Manhattan’s South Ferry subway station is back in service, fully recovered from severe flooding sustained in Superstorm Sandy nearly five years ago.
Located near Battery Park, the new station is the southern terminus for New York City Transit’s (NYCT) No. 1 train. Prior to its closure, the heavily used station – a key connection to the Staten Island Ferry terminal – served more than eight million passengers annually.
When Sandy reached the shores of New York City on Oct. 29, 2012, it caused widespread damage throughout the city and in many NYCT facilities, particularly those located in low-lying areas.
South Ferry terminal station, which dates to 1905 and had been extensively renovated in 2009, was among the hardest hit. During the storm, the station was submerged in 80 feet of water – an estimated 15 million gallons of water from track level to the concourse level. The station was forced to shut down immediately, and throughout the rehabilitation.
The salt water and sewer water intrusion caused a great deal of damage to both the station environment and the operational system equipment, including the escalators/ elevators, fare control, electrical, mechanical/ ventilation systems, communications systems, and track/signal systems.
“It was critical to bring South Ferry station back up for public service,” said Erdem Dogan, project manager for the construction-phase support. “Hence, New York City Transit implemented an expedited program for design and construction to achieve this objective.”
WSP, along with our joint venture partner and sub-consultant firms, performed station rehabilitation and flood mitigation designs, including the associated construction-phase support. The firm was also responsible for leak remediation, addressing the leakage problems that the station and adjacent tunnels experienced since the original construction of the complex.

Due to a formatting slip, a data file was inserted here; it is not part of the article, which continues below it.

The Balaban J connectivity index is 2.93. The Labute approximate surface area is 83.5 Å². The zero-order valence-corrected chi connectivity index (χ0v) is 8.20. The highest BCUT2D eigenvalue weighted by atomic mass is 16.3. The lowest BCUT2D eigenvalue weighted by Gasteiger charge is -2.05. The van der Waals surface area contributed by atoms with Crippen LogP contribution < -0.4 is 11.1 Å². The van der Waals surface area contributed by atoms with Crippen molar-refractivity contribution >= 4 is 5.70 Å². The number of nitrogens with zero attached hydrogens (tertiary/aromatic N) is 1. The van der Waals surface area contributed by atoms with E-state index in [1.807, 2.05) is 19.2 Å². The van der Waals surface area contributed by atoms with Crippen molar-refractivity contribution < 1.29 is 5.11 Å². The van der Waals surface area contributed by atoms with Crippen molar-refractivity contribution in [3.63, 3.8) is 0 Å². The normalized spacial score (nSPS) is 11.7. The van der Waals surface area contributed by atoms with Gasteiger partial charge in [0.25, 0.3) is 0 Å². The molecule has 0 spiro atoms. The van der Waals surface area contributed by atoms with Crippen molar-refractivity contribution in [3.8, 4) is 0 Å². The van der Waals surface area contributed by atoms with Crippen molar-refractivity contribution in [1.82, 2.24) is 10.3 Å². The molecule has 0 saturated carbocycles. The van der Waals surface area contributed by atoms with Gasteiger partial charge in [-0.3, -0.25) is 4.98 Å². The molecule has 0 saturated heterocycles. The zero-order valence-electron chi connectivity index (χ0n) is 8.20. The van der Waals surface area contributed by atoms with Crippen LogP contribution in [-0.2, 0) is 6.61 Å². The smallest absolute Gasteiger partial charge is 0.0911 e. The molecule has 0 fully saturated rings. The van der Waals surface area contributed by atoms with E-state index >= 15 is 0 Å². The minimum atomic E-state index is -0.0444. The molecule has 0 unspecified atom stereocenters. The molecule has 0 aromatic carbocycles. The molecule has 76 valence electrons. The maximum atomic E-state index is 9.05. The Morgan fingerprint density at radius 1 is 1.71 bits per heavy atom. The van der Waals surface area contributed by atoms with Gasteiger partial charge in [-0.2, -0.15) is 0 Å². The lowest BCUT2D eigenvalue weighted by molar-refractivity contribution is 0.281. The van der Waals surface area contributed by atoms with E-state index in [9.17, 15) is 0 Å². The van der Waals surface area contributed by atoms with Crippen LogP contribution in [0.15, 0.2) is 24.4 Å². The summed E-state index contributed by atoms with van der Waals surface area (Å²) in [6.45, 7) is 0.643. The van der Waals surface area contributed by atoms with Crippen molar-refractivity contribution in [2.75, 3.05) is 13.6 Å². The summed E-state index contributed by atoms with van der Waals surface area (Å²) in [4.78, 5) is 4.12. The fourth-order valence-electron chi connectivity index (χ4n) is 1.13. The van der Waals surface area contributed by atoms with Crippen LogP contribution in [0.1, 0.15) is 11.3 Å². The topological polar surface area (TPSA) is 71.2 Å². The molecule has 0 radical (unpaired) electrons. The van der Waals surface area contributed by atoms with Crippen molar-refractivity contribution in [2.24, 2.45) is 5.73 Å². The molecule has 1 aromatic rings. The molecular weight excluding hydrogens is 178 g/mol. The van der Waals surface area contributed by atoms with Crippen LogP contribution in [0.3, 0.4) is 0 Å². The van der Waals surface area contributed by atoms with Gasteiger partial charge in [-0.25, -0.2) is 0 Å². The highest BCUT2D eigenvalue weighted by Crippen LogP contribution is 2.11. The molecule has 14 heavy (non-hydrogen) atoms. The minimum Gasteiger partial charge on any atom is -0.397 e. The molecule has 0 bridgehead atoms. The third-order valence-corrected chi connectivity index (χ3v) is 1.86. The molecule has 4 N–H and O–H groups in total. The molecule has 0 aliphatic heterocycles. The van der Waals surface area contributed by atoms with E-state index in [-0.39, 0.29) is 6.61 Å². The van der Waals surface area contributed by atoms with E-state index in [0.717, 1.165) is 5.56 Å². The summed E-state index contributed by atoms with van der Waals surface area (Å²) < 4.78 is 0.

“A number of flood mitigation measures were designed and installed to protect the station complex,” Dogan said. “For example, the three station entrances are now provided with water-tight stainless-steel canopy structures equipped with inflatable marine-type flood doors to minimize floodwater infiltration.”
Other station improvements and customized design solutions included:
The expedited design schedule presented the team with several challenges.
“An extensive condition survey was conducted at a very early stage of the design effort to determine the level and extent of damage that occurred to many systems components, including equipment, conduits, ducts, wiring, and to coordinate with NYCT for items to be replaced and reconditioned,” Dogan said. “Various flood protection measures needed to be closely coordinated with the client prior to implementation of the designs.”
During construction, WSP provided expedited shop drawing reviews and coordinated reviews with NYCT. Flood mitigation designs were also provided for temporary protection of the station complex until permanent mitigation measures could be installed.
The old South Ferry station outer loop platforms, which served the area from 1905 until its closure in 2009, was brought back into service in 2013 for commuters and remained in use through the completion of the rehabilitation project.
“Other than the watertight glass and stainless steel entrance canopies with marine-type flood doors, the architectural scope of this project was to restore South Ferry station as it looked when it opened in 2009,” Dogan said.
The South Ferry terminal station officially re-opened for service on June 27, and with the exception of some minor work remaining in back-of-house spaces and in the old loop station area, the project is essentially completed.
Although the budgeted construction cost was about $344 million, Dogan said the project team expects that the station rehabilitation project will be completed under budget.
“The client was very pleased with the effort by all involved with the project, and for the successful and timely completion of the station works,” he said.
Dogan, who also served as the project manager for the extension of the No. 7 subway line extension to Hudson Yards and the new 34th Street Hudson Yards subway station completed in 2015, was glad he could play a role in bringing this important station back into service for New York City commuters.
“For me personally and for our team, it is very gratifying when we get the chance to be part of a major project like this, and participate through successful completion of the project,” he said.